Wednesday, April 27, 2011

Cleaning and Cooking Sheepshead Fish

Catching convict fish is a challenge, but cooking sheepshead fish isn’t quite as difficult. The toughest part of getting a sheepshead to the table is cleaning your catch. Sheepshead have large bones for their size, making dressing them a little more challenging than filleting your average fish. The best way to fillet a sheepshead is to scale it first, then lie it on its side and insert your knife next to the spine, just past the gills. Be sure to use a very sharp knife , or even better, use an electric knife. A wet knife blade wil work better because it will cut the flesh instead of tearing it. Cut down at an angle, avoiding the rib bones. Once the knife has exited at the bottom of the fish, slide it steadily along, parallel to the cutting surface. Cut through when you reach the tail. Remove any of the red meat. Repeat the process for the other side. Rinse the fillets and cool them as soon as possible.

The sheepshead is now ready to cook with sheepshead recipes. This fish has a wonderful flavor, much like crab or lobster. Good methods for cooking sheepshead fish include frying, sautéing, pan broiling, grilling, and baking. Sheepshead can also be used in soups and chowders, and they can even be used to make imitation crab meat. Because sheepies are very lean, you’ll need to cook them with fat of some sort. This might be butter, margarine, bacon drippings, olive oil, or vegetable oil. The fillets don’t have to be marinated, but marinating will add some extra flavor. If you choose to place the fish fillets in a marinade, you don’t have to leave them long. An hour is usually sufficient.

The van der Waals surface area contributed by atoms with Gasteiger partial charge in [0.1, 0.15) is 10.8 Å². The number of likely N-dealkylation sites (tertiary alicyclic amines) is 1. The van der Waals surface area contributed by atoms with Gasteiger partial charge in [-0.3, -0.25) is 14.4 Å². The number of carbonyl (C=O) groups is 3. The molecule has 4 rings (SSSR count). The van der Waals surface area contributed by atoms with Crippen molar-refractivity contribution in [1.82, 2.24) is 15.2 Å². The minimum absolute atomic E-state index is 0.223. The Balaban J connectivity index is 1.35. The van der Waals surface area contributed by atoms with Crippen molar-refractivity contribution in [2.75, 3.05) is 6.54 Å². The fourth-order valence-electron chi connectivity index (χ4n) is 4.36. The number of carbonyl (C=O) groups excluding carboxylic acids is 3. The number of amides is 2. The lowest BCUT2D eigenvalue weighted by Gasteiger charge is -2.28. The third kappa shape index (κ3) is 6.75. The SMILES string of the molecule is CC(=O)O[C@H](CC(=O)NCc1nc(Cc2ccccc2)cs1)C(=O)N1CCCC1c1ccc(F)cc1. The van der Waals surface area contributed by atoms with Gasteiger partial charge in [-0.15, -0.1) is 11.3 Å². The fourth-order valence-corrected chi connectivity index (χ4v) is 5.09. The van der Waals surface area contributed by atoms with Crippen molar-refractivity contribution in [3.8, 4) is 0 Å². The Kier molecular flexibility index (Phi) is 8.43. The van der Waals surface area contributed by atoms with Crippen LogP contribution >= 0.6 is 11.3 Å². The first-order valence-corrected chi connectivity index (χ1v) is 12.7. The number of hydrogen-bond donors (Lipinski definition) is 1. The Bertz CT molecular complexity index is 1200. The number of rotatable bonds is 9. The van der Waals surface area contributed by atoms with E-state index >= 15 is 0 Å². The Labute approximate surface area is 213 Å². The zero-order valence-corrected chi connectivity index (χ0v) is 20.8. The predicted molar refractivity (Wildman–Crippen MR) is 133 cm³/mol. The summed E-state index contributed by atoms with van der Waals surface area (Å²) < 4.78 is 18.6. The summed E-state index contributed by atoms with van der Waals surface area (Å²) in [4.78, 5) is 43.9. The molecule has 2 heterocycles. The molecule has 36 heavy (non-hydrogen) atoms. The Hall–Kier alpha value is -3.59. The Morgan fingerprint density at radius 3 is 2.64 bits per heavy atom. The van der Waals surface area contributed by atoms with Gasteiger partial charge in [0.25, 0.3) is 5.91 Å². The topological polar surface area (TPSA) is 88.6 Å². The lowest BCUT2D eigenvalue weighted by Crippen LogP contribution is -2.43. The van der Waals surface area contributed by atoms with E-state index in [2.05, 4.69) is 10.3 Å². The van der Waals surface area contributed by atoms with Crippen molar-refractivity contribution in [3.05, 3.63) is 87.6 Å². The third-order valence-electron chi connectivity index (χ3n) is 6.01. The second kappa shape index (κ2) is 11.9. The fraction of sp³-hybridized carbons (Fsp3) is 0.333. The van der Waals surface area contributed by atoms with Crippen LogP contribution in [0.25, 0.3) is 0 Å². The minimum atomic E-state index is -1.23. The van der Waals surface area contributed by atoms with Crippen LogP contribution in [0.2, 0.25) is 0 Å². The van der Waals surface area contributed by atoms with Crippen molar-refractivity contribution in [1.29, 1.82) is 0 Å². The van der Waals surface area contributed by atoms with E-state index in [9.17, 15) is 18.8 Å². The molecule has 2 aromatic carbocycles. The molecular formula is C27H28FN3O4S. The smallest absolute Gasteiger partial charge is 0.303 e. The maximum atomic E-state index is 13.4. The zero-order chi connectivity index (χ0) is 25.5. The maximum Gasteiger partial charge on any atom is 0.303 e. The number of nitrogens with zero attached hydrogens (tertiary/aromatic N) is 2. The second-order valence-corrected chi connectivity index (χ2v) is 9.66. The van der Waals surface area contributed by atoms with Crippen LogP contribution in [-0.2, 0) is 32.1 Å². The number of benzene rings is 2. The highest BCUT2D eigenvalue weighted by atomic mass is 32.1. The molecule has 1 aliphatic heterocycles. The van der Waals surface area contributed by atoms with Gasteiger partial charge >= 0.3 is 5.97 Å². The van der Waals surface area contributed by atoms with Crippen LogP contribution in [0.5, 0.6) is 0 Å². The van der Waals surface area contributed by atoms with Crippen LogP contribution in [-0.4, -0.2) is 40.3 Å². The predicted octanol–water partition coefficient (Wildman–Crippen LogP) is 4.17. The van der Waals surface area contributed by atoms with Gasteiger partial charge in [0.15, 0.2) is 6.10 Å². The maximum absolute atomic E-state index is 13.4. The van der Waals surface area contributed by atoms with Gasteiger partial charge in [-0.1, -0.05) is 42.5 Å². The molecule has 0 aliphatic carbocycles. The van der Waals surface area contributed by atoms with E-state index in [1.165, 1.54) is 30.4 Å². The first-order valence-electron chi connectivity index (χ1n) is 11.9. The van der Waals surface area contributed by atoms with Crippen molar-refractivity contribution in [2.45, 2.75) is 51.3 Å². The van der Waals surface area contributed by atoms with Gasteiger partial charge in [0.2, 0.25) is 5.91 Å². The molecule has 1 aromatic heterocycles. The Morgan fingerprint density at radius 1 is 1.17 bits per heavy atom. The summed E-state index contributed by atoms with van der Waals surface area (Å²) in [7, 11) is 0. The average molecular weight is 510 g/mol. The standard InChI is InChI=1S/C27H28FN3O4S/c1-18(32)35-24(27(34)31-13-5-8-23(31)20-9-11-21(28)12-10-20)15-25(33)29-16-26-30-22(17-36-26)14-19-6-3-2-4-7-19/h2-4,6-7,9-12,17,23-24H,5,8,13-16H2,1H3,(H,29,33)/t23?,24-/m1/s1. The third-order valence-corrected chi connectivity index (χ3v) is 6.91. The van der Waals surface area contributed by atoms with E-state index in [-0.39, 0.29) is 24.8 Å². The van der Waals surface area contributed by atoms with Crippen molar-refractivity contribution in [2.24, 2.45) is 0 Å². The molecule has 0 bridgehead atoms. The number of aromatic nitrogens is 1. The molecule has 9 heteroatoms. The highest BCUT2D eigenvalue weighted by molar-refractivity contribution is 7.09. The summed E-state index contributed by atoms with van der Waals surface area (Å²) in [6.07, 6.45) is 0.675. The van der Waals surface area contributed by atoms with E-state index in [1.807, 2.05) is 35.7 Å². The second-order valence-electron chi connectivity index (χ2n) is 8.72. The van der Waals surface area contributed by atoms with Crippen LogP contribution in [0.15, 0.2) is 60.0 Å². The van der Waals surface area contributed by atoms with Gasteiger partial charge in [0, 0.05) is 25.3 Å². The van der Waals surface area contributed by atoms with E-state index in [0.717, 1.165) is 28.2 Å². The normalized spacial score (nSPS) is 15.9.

Like most lean fishes, sheepshead cook quickly, so it’s easy to overcook them. When the flesh is cooked for too long, it can get dry and somewhat tough. How can you tell when whole sheepies are done? Watch the backbone – the meat will draw away from the backbone. The flesh on whole dressed fish and in fillets will turn from almost clear to white when completely done.

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